Epithelial ovarian cancer (EOC) is the leading cause of gynecological-related cancer deaths in the United States. There is, therefore, an urgent need to develop novel therapeutic strategies for this devastating disease. Cellular senescence is a state of stable cell growth arrest that acts as an important tumor suppression mechanism. Ribonucleotide reductase M2 (RRM2) plays a key role in regulating the senescence-associated cell growth arrest by controlling biogenesis of 2'-deoxyribonucleoside 5'-triphosphates (dNTPs). The role of RRM2 in EOC remains poorly understood. Here we show that RRM2 is expressed at higher levels in EOCs compared with either normal ovarian surface epithelium (P<0.001) or fallopian tube epithelium (P<0.001). RRM2 expression significantly correlates with the expression of Ki67, a marker of cell proliferation (P<0.001). Moreover, RRM2 expression positively correlates with tumor grade and stage, and high RRM2 expression independently predicts a shorter overall survival in EOC patients (P<0.001). To delineate the functional role of RRM2 in EOC, we knocked down RRM2 expression in a panel of EOC cell lines. Knockdown of RRM2 expression inhibits the growth of human EOC cells. Mechanistically, RRM2 knockdown triggers cellular senescence in these cells. Notably, this correlates with the induction of the DNA damage response, a known mediator of cellular senescence. These data suggest that targeting RRM2 in EOCs by suppressing its activity is a novel pro-senescence therapeutic strategy that has the potential to improve survival of EOC patients.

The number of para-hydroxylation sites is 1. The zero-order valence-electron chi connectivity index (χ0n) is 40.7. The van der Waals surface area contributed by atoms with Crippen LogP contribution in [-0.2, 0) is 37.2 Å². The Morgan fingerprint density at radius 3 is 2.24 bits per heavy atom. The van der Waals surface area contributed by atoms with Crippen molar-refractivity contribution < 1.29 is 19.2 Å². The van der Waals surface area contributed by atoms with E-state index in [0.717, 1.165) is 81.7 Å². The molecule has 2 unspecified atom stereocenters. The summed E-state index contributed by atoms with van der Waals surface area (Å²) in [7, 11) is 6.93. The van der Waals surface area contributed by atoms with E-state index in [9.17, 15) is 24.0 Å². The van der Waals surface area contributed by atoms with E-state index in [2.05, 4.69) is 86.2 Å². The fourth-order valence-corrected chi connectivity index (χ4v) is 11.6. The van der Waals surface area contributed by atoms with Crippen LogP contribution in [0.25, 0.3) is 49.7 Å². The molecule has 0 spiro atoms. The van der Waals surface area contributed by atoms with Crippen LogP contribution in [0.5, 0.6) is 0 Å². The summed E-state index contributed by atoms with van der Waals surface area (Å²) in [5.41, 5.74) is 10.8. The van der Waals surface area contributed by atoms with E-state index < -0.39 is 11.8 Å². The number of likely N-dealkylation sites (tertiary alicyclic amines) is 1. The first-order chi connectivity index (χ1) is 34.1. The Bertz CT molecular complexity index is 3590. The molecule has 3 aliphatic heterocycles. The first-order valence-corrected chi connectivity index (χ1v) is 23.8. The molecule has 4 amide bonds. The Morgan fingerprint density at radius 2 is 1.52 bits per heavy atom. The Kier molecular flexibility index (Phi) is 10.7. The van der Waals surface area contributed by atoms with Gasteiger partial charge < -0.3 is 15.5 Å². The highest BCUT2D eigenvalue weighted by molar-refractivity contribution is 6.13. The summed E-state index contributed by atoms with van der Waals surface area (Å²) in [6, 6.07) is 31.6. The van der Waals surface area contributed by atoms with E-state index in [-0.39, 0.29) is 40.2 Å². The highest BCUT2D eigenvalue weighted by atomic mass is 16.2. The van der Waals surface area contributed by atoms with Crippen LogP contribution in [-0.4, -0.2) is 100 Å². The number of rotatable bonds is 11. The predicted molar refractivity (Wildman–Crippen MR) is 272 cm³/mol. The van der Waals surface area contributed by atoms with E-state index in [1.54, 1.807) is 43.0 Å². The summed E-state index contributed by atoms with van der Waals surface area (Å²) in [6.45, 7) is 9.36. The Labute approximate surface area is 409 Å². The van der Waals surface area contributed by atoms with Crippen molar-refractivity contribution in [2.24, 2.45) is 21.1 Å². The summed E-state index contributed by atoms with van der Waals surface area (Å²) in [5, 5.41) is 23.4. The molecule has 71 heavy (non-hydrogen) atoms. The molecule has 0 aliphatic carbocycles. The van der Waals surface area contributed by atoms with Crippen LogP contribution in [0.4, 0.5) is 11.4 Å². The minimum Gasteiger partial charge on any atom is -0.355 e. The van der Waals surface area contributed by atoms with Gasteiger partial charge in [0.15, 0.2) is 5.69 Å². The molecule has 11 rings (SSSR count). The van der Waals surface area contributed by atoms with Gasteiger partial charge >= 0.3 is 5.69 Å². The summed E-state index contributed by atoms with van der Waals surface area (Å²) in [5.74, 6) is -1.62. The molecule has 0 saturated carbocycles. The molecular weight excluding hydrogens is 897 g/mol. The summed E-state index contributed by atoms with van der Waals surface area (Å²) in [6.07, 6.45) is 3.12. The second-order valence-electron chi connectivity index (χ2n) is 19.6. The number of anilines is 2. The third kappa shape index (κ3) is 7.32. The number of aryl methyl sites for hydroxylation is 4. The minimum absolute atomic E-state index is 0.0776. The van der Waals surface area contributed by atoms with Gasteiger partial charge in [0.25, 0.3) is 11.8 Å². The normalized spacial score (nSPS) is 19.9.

Keywords: DNA damage response; cell proliferation; cellular senescence; epithelial ovarian cancer; ribonucleotide reductase M2 (RRM2).